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A Taste of Jordan, Middle East

Petra is the highlight of visiting Jordan. So much biblical history in this land, worth seeing, and see Israel and Egypt at the same time.

 

I give many lectures each year on different destinations and someone in the audience always asks me, “What was your most outstanding trip?”

My answer is "Petra." 

To be a Middle Eastern specialist, I had to take numerous examinations, and my final one was an all-day class in Amman, Jordan, and my certificate was given to me by the Minister of Tourism. Before taking the exam, I took a week’s tour to some of the most spectacular places on earth.

There are many reasons to visit Jordan, the spiritual allure of the Dead Sea, the coastal resort charms of Aqaba, the historical and mesmerizing city of Petra, the cosmopolitan and cultural attractions of Jordan’s stunning capital, Amman.  

For food lovers seeking new culinary charms, the Middle East locale is fast becoming a must-taste destination.

In Jordan, people eat mezze style, small plates filled with bite-sized samples of hummus, falafel, tabouleh, rocket salads, fattoush and more. 

If you haven’t seen olives being made into olive oil, you have been missing out on one of the most aromatic, delicious and inspiring experiences.  Jordan is the world’s eight largest producer of olive oil. 

I would not go to this part of the world on your own. Definitely join a tour.  Many of the tour’s visit  Israel, Jordan, and perhaps Egypt. You can save as much as 44 percent rather than booking everything yourself.  

The main highlights of a trip to Jordan are Amman, which is built on seven hills and from the top of the citadel you see a wonderful panorama of the whole city.  

The highlight of downtown is the restored Roman Theatre. Thousands of years of biblical history reveal themselves along the King's Highway at sites on the east bank of the River Jordan, including Mt. Nebo and a church dedicated to Moses.   

Staying at the Dead Sea resort was a wonderful spa opportunity.

In Jerash, see theaters, churches, temples of Zeus and Artemis, a Nymphaeum and colonnaded streets. It is one of the best preserved ancient Roman cities in the Middle East

I stayed at the Movenpick Hotel in Petra, which was breathtaking to visit. Petra is chiseled out of deep-hued rose, purple and crimson limestone, and sandstone. With the sun shining on the rocks,  the valley looks like a rainbow.   

It was a hidden, or lost city, until it was discovered in 1812 by a Swiss explorer, J.L. Burckhardt.  He had heard of the mysterious city hidden among impenetrable mountains, and during one of his several expeditions in the Arabian desert, and in order to justify his search for that forgotten city, he disguised himself as a Muslim (he spoke perfect Arabic) wishing to make a sacrifice on the tomb of the prophet Aaron which he knew was in that area.   It was said that there was hidden treasures in the valley. It was carved out of the rocks by the Nabataean people in 6 B.C.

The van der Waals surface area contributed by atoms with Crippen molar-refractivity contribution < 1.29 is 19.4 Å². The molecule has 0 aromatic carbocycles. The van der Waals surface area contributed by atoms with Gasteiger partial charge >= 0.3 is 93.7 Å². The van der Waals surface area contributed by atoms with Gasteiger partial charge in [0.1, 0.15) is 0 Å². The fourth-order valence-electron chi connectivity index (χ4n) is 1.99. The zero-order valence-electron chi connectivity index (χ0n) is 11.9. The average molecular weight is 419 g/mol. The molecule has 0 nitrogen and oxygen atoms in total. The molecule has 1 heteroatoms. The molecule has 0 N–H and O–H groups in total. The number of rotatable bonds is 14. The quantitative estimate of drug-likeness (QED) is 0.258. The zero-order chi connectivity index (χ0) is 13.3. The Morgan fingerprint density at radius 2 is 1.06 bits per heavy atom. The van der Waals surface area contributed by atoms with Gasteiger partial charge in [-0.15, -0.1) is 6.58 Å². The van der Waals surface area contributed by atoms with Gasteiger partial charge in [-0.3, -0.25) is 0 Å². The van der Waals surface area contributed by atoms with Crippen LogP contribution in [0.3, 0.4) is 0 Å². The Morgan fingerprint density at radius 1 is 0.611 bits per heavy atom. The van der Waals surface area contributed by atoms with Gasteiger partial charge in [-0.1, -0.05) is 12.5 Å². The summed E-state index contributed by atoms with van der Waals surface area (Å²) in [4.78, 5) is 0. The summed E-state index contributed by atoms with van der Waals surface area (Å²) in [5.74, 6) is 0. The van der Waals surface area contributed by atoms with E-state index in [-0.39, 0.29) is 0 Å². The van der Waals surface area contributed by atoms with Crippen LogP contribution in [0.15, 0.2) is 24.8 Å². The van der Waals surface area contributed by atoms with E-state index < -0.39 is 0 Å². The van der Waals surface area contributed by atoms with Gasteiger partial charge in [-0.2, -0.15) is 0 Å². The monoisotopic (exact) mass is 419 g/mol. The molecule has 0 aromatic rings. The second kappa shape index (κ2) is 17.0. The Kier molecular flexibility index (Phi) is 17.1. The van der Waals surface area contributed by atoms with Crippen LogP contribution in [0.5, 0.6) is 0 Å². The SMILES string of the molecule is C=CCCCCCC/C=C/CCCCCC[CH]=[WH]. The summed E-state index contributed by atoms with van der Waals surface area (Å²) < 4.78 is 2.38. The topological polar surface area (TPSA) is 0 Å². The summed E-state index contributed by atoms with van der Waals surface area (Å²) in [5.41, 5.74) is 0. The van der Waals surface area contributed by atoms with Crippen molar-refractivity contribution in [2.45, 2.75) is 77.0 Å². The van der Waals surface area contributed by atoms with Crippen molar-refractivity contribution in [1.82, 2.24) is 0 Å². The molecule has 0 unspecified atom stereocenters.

If you didn’t have a local guide, you would never find the narrow opening in the gorge, which is about five feet wide. It is seven miles to walk in down this narrow passage, and I came out on horseback led by a Bedouin.   

There were very few tourists on the day we were there.  I was with another American who had been taking the exam, and a guide from the Tourism Board.  It was extremely cold, you needed gloves, hat, and scarf. All the Bedouins were all so wrapped up against the icy wind you could only see eyes.

This was an all-day adventure: The walk into the valley, at 5 a.m., and then exploring all the Royal Tombs, the stadium, and the highlight of it all, the Treasury, which left me speechless. It was a long walk, with a lot of climbing over rocks.   

I don’t think there were ten people in the valley, and it was magnificent scenery and rather spooky. This was a once-in-a-lifetime experience. The Pink City of the desert is well worth visiting but you definitely have to be fit, and carry in your own food and water.

We stopped the next day at Wadi Rum, where Lawrence of Arabia was filmed and visited a Bedouin camp. A tall Bedouin asked me if I was British, and I said I was a mixture, Welsh mother, Scottish father. He went and got his wife, and she dressed me in a typical Arab outfit so all you could see where my eyes. I had my photo taken with him, and sent it to my mother saying “I have found a rich bloke in the desert”.

It was a long drive across the desert, and I could see palm trees and a lake in the distance. This was my first experience of seeing a mirage.

Petra is an unbelievable experience.  

Maureen Jones is president of All Horizons Travel at 160 Main Street. Members of her staff are experts in business travel, cruises, and all types of leisure

This post is contributed by a community member. The views expressed in this blog are those of the author and do not necessarily reflect those of Patch Media Corporation. Everyone is welcome to submit a post to Patch. If you'd like to post a blog, go here to get started.

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